2. So McLaren didn’t expect other teams to improve so much and hence kept their targets low.
    This shows how fundamentally, McLaren and Honda have both got it wrong. They both don’t even know the limits of engine power that can be unlocked from these hybrid PUs. They probably thought rivals would plateau by mid of this year but the plateau is still not coming (without the token system now, probably engines will become even more).

    I don’t see how 2017 is going to be a major change for McLaren given this situation. They simply don’t know how much HP and how many points of downforce to aim for. Classic management problem.

    1. Are they saying they could have gone faster?
      It’s just rubbish talk. They were even afraid to use their tokens. And when they did, wasted them. Honda needs to be bold

      1. I guess they are saying that they think they could have put in more effort and money and made the engines faster, yes OOliver. Not really a racing mentality, is it.

        1. ColdFly F1 (@)
          9th December 2016, 8:04

          @bascb, I read it differently.
          In choosing between speed and reliability, (with hindsight) they feel that they focused too much on reliability; expecting that if finishing they would be top 10.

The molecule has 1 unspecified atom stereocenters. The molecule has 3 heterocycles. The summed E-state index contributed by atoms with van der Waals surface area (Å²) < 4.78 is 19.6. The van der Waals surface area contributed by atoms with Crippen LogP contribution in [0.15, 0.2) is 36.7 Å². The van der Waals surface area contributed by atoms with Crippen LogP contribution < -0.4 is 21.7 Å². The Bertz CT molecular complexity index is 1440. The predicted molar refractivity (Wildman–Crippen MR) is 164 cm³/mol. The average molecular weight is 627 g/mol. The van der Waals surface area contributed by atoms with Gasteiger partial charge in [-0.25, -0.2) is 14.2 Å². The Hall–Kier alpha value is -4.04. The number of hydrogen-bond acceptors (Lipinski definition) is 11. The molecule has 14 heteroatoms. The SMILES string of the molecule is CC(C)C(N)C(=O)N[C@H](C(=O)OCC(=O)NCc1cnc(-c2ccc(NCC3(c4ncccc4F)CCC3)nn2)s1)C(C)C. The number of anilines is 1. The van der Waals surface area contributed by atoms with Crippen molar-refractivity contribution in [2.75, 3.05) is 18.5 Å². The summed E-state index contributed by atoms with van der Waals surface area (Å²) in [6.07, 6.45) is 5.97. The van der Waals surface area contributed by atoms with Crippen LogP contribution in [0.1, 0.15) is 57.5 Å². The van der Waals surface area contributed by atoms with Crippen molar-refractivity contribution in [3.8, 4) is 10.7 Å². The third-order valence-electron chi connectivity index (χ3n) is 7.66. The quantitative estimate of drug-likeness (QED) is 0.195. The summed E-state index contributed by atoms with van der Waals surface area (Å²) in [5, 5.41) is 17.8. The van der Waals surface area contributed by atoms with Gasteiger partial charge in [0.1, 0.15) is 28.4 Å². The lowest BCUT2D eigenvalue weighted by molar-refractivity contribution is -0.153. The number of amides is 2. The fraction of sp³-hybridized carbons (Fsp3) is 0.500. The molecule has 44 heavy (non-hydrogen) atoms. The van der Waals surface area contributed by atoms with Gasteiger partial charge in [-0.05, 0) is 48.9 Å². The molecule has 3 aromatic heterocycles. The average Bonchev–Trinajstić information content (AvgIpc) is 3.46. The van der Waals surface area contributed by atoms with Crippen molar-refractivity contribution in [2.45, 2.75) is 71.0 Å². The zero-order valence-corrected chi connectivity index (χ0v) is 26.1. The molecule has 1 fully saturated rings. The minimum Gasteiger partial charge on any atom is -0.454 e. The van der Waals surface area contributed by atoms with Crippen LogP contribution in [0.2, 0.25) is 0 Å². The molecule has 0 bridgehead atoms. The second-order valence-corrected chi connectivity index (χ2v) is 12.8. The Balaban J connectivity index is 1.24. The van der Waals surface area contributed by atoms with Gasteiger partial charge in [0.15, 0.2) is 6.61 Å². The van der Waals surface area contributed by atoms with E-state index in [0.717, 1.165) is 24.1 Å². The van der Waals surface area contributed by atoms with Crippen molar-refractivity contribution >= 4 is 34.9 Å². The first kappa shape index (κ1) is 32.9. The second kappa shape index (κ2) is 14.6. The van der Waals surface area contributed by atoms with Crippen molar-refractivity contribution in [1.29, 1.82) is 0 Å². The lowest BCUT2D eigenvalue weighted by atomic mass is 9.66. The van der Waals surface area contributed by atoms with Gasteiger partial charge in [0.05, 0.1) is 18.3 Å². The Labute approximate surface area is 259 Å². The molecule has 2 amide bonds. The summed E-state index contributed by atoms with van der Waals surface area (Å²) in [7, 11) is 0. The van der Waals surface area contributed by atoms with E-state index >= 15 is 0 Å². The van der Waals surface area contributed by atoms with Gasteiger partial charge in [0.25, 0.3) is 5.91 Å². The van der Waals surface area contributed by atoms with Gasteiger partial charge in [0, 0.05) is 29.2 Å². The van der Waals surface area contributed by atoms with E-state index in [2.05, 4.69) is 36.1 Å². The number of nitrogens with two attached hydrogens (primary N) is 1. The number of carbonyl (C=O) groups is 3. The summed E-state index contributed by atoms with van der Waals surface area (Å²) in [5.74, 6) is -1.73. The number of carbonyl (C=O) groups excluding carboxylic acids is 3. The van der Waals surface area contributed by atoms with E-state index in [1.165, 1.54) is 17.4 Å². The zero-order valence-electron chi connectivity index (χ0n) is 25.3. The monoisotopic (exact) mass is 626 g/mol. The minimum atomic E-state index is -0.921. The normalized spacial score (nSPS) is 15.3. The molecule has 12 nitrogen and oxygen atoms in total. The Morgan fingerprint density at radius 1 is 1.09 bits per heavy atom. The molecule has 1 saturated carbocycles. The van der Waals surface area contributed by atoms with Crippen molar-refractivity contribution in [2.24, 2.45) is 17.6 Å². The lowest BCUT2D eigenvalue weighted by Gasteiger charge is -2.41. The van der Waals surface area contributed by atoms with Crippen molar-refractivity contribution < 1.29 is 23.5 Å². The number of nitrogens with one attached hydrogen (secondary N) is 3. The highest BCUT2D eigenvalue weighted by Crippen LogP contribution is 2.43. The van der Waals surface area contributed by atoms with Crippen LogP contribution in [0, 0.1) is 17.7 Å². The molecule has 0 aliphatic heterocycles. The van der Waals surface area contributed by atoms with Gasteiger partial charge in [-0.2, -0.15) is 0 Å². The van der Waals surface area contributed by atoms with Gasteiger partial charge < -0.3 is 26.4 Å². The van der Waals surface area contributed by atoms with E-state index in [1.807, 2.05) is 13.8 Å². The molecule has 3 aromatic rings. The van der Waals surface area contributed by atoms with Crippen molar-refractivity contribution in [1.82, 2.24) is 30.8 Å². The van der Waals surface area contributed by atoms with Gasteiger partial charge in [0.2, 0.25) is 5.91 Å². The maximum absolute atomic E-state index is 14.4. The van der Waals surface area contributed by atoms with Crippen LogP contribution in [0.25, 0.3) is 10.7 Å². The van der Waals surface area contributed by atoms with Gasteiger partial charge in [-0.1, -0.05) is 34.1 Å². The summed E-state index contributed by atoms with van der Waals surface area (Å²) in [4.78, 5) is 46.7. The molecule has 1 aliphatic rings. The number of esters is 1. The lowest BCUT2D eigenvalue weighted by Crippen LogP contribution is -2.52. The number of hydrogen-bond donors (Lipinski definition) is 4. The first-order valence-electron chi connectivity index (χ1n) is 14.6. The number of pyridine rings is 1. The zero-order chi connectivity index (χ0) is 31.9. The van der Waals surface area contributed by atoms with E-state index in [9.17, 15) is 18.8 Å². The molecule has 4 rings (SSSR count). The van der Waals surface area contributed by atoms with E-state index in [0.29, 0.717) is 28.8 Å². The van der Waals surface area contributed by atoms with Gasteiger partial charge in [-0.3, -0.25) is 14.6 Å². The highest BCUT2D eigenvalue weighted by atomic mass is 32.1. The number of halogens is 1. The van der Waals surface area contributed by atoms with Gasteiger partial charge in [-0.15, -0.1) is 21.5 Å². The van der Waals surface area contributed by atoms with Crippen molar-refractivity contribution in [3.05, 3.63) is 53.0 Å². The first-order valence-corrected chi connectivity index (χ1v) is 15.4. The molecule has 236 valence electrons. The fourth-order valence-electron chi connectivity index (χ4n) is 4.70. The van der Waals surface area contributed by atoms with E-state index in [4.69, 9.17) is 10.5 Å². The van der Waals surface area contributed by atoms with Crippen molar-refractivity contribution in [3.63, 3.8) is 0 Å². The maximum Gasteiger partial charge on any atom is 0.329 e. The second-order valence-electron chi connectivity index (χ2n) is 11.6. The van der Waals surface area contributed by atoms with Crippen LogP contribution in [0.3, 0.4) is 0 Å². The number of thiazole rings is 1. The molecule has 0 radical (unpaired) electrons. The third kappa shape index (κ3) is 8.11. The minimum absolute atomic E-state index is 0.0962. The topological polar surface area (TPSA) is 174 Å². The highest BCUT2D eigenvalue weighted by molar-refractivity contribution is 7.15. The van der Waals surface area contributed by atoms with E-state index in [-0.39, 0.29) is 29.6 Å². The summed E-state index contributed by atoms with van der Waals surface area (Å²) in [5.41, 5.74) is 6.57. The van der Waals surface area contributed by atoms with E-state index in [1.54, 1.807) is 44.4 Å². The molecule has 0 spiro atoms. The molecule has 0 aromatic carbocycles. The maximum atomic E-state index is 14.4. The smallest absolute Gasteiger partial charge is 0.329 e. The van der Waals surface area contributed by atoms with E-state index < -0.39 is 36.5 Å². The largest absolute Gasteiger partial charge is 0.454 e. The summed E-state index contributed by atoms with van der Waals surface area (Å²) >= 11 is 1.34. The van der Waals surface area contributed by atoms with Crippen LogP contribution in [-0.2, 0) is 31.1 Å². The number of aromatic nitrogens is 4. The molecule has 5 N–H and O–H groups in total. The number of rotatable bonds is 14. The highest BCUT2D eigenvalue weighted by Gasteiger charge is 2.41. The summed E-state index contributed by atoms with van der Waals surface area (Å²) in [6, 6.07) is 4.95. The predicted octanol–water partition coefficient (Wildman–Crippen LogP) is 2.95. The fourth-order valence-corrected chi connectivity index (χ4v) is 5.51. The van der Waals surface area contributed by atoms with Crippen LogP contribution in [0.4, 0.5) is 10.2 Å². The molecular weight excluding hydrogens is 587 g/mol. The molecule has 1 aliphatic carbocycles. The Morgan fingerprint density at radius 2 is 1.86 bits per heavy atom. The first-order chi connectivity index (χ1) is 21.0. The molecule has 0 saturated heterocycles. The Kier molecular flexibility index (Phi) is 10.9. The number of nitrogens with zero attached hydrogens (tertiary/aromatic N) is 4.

1. yes, but isn’t that saying exactly what i mentioned too @coldfly? Instead of trying to go for a faster/more powerful engine they played it safe (didn’t risk having to put as much money into solving reliability later) and left too much performance on the table.

            After 2015 it is quite understandable how they went with the choices they made. And I am not saying that it was clearly the wrong way to go, but Honda now seems to think it was the wrong approach.

          2. ColdFly F1 (@)
            9th December 2016, 9:59

            I don’t think they needed “more effort and money” but “a different effort and approach’ (which they alluded to themselves in the article).

      2. It is not rubbish talk, it is Ronn talk!

    2. Honda would have been hampered by the Token system, which was basically designed to ensure the best engine stayed the best engine, and the engine which was most lacking in performance would stay the most lacking in performance. Now that the 2016 season is over Honda will have a free hand to improve their engine.
      I don’t think throwing more money at the engine during 2016 would have produced a better engine than what they currently have because there isn’t any guarantee they could have got the extra improvements through the token system and into the race car.

    3. It’s weird to me that they were using targets in the first place. A target is a limit. Below the target you are dissatisfied and at the target you are satisfied.

      You use targets to motivate, when you think that without them people won’t pursue the goal as vigorously. But in this case the objective is obvious and limitless, and motivation should be at 11 already. You don’t seek 910 bhp or whatever, you seek ‘more’. Always more.

      1. I suppose the target was limited by the token system, they had 2 options for 2016, improve the performance at the risk of reliability, or improve the reliability at the risk of performance. Simulations would have shown reliability would have yielded more points.